This murder mystery by Tania Bayard has a cool medieval twist. Christine de Pizan is a rare female scribe in medieval Paris who is bent on proving a lady-in-waiting, Alix de Clairy, didn’t kill her husband. I liked that along the way Bayard focuses on describing typical medieval life for non-nobles. I find this rare since it’s so much easier for authors to figure out what the life of wealthy nobles looked like, ironically because they could afford to hire scribes to write their history.
How does one become a female scribe in medieval France? Christine learned her reading and writing skills from her father who was a physician/astrologer and later an advisor to the king. After her husband, a royal secretary, dies, she needs to support her kids and widowed mom. She starts picking up commissions from the palace, where she has sympathetic connections from when her father and husband worked there. I felt this background was key to making Christine’s occupation and access to the royal court, where the murder occurred, believable.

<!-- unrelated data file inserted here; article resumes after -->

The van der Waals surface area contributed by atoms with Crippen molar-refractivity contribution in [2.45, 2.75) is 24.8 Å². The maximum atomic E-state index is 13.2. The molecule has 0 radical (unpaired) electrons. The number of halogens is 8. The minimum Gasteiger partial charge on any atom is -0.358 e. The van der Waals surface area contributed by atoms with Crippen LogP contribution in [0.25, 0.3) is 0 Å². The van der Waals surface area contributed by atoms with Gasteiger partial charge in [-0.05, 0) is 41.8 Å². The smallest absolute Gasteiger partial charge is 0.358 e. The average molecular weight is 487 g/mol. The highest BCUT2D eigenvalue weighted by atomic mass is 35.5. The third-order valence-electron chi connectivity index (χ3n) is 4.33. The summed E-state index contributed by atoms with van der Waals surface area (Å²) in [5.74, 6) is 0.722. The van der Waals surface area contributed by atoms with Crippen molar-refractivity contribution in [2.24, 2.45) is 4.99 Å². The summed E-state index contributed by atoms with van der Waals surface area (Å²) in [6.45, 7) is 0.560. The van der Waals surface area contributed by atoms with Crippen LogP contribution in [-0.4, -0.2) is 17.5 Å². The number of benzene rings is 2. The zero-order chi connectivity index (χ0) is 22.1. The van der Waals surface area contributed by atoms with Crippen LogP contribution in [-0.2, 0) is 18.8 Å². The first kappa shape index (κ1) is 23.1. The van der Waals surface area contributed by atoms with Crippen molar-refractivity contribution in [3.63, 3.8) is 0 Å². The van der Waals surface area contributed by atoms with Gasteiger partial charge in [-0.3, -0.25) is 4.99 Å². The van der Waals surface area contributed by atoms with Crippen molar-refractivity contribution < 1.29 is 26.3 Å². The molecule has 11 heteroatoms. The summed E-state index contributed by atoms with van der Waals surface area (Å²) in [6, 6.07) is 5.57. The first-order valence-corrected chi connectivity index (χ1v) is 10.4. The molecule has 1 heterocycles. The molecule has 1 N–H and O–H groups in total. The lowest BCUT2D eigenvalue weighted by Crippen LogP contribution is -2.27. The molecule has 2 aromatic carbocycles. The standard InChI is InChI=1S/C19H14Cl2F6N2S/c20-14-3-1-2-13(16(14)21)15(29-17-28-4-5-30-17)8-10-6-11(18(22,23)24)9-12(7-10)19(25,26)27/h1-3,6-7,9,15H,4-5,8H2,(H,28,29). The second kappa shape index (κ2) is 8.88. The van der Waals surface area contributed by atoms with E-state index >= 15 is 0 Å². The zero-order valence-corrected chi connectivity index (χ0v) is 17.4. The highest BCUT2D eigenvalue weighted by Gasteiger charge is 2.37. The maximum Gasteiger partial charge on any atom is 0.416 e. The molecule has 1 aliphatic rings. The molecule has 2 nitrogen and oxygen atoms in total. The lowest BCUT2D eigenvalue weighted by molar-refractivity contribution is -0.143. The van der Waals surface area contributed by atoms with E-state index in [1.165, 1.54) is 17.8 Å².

The mystery itself had a wide range of clues, to the point where with about 20 pages left I was worried whether Bayard could tie up all the loose ends. She did, and I was truly surprised by the whodunnit. The who, what, why also made sense when explained. For me, the mystery propelled the plot, but it wasn’t a page turner. Instead Christine’s family life and her friend’s life as a prostitute was the most intriguing. I really enjoyed learning about all the medieval superstitions too, especially where I could connect them to Harry Potter. I never knew where Rowling’s inspiration for things like mandrakes came from.
This book is the first of a series and I liked it enough that I plan on reading the newest one, In the Shadow of the Enemy. Plus, I’m putting her translation A Medieval Home Companion: Housekeeping in the Fourteenth Century on my list. She references and quotes the transcript in the book, so now I’m very curious about it.